Building peace through friendship

Yaara Taal.jpg“I got the chance to meet the “other side”, Palestinians, on a personal level, face-to-face, without the media,” said Yaara Tal, an international student from Kibbutz Dorot, Israel, the southern part of the country by the Gaza strip. In 2008 she attended the Creativity for Peace (CFP) program in Santa Fe, NM, where she met some people from Gaza living on the other side of the Gaza strip.

She took part in this leadership program to share her experience from the Israel- Palestinian conflict and hear the perspective of Palestinians living across the border. “We lived together, cooked and cleaned together, laughed and cried together,” said Tal, “by the end of the camp, we saw each other as human beings and not enemies.”

After the program in 2010, Tal was conscripted into the Israeli military, as a part of its mandatory citizenship requirement. In the military, she served as an observer in the Gaza border for two years but she had minimal exposure to the regular civilians in Gaza. “I felt like I was confronting the terrorist, not the people I met through the CFP program,” said Tal.

After the military, she joined the CFP program again where she received a full scholarship to attend the Lane Community College for two years with a Palestinian student named Deema Yusef.  In fall 2013 Tal and Yusef arrived together for the first time in Eugene, Ore, and since then they have been classmates, roommates, and friends.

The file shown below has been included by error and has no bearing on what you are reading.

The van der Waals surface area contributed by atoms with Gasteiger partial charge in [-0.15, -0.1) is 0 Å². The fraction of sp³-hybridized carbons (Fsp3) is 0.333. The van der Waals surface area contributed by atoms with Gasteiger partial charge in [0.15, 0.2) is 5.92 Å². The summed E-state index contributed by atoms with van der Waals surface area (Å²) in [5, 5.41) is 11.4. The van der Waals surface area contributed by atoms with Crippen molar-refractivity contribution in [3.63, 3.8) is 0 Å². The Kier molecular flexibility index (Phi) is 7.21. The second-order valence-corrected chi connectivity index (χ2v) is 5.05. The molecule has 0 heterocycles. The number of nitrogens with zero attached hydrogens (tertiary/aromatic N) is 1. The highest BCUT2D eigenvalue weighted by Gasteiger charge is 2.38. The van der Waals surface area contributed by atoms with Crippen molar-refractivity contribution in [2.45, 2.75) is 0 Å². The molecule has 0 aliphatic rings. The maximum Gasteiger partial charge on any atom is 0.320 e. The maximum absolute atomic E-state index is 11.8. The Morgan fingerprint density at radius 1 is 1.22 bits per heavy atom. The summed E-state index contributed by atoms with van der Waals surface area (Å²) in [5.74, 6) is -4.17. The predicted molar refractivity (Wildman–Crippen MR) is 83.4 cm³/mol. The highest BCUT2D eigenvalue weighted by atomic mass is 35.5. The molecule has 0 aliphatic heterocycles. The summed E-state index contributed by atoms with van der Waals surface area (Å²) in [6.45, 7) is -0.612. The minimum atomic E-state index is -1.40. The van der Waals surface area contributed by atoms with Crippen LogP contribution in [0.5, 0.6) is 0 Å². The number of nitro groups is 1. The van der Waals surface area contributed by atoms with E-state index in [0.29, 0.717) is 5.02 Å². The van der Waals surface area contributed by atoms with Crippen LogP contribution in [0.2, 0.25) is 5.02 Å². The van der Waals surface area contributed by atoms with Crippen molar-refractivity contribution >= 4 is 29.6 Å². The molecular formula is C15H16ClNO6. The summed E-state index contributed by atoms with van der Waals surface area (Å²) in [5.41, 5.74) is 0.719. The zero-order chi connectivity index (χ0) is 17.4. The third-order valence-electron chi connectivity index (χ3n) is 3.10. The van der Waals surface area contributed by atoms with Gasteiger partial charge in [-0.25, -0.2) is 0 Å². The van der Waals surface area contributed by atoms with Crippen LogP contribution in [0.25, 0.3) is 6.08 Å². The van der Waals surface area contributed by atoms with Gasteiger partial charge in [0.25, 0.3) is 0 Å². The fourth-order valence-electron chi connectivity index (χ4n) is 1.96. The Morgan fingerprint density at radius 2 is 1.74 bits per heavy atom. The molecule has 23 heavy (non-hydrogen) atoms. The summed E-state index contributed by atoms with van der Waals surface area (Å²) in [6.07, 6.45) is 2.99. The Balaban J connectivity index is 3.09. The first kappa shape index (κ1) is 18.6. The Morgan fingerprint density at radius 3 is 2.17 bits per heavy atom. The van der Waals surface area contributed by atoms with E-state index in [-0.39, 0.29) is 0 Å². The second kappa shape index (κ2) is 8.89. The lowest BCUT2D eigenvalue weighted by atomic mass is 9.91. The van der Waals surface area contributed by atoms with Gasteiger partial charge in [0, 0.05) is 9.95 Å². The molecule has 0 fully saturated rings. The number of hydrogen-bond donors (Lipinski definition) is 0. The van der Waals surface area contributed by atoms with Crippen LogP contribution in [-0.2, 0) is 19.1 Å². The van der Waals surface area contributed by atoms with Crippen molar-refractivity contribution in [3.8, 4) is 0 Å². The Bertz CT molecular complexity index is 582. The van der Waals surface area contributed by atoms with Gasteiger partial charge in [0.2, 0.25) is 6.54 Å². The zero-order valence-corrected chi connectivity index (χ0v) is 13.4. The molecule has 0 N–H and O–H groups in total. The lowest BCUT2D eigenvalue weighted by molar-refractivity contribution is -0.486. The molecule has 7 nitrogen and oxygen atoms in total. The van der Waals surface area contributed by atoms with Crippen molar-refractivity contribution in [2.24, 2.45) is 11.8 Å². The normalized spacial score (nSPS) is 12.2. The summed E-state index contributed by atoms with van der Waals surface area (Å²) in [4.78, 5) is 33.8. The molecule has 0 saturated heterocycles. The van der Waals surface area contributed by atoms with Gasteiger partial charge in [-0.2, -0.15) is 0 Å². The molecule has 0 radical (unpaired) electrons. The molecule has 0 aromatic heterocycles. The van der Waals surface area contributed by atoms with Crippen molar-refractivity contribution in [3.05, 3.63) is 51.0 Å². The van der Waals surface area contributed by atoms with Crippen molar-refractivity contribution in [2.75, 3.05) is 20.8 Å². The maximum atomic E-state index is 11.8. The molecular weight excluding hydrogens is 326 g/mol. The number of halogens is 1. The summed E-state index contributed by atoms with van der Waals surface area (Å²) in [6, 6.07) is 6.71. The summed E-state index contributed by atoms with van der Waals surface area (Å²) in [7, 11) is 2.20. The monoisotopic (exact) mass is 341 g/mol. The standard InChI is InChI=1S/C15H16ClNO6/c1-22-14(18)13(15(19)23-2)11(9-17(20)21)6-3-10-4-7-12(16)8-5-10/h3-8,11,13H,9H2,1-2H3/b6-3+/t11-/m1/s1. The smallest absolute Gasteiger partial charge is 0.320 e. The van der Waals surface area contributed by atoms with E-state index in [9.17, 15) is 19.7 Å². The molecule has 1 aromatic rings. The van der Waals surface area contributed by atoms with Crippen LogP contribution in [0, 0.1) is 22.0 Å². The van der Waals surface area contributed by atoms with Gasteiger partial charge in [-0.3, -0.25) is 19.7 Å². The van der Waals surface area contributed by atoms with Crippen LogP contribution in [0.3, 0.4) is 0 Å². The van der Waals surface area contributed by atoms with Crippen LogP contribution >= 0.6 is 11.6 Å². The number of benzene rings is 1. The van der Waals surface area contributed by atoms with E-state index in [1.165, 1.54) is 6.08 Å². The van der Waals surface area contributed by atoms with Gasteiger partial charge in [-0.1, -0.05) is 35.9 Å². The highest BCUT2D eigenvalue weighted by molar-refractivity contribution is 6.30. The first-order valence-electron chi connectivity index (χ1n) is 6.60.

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In 2015, the two girls transferred to the University of Oregon to major in International Studies and they are both a part of the ICSP scholarship. “Now we know each other so well that we call tell each other’s story by heart,” said Tal, “I think getting to this deep level of friendship, respect, and understanding with someone from Palestine is one of the greatest gifts I have ever received. ”

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Tal will graduate in Dec. 2017 with a major in international studies and a minor in political science and the Middle East and North Africa studies. “When I was a kid I dreamt of becoming the Israeli ambassador in South Korea,” said Tal whose mother is a South Korean citizen living in Israel. “Although I am not sure if I want to be an ambassador anymore, international relations was always a field I wanted to study,” said Tal.